BIM started off in the states as the reference term for the federating of 3D geometry. However, and particularly in the UK, it has become a collective movement for the improvement of the construction industry with the focus being on a single language which can be shared openly.
Many small to medium sized companies have invested and developed skills which can take the industry forward. However the laws of the jungle come into force when capital expenditure increases and confidence grows.
The main contractors now have projects and cash flowing through their accounts once again. They have projects which have to be serviced. The quick answer is to recruit skills and talent from the companies who have invested in lean times. The lure of high salaries and company cars from the prelim pot is often overwhelming for the cash starved construction newcomer.
Whilst this is to be expected and is the law of the jungle, the down side is we become project orientated as an industry once again and don't look beyond the current project or the potential for continual improvement.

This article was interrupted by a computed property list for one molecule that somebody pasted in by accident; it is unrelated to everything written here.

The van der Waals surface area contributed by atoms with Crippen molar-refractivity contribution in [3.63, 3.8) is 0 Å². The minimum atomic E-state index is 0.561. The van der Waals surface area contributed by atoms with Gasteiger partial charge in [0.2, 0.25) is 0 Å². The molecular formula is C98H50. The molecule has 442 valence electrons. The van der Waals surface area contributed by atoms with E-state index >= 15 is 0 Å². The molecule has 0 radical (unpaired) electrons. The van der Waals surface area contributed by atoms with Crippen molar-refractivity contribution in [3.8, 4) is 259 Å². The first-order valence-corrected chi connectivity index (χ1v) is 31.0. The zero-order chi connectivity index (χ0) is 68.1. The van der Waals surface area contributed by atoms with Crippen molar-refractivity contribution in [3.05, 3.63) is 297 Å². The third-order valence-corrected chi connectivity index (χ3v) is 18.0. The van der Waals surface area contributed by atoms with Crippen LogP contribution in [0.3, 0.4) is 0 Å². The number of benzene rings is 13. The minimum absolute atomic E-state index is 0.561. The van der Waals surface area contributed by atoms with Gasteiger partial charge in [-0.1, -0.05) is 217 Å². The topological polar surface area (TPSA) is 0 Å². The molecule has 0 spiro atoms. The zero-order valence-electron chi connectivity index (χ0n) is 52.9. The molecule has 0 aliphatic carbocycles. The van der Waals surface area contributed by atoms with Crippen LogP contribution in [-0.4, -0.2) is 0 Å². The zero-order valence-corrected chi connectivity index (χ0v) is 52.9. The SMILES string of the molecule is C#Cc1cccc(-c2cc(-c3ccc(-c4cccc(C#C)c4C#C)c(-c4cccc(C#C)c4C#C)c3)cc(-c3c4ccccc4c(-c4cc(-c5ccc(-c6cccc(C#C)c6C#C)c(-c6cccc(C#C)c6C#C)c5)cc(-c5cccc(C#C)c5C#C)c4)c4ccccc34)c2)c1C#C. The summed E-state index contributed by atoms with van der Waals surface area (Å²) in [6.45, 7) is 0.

There are exceptions however who give hope for the future. Laing O Rouke are an excellent example of a business who have invested in the future, through the development of processes and people. Their commitment to a high tech concrete factory and its technology alone has to be admired. They have continually invested in their young people and truly nurture talent.
Unfortunately in the recession margins have been slashed and their precence in the UK has reduced. I hope that clients will look at the long term value that the investment Laing O Rouke make can have on the wider industry and employment.
The only way we will achieve our 2025 vision is to take a long term view and to invest in our young talent. I hope the large contractors will take some of their profits from an improving market and invest it wisely in the future so we can develop new intelligent methods of working.
Posted by Space Life at 04:01
Sunday, 24 November 2013
I have to get something off my chest this morning!
I read an article in building earlier which quoted a number of universities and their approach to BIM. When reading these articles I couldn't help but feel that these education establishments were still thinking in a traditional outdated way. They were looking to bolt on BIM and Revit to what they already do.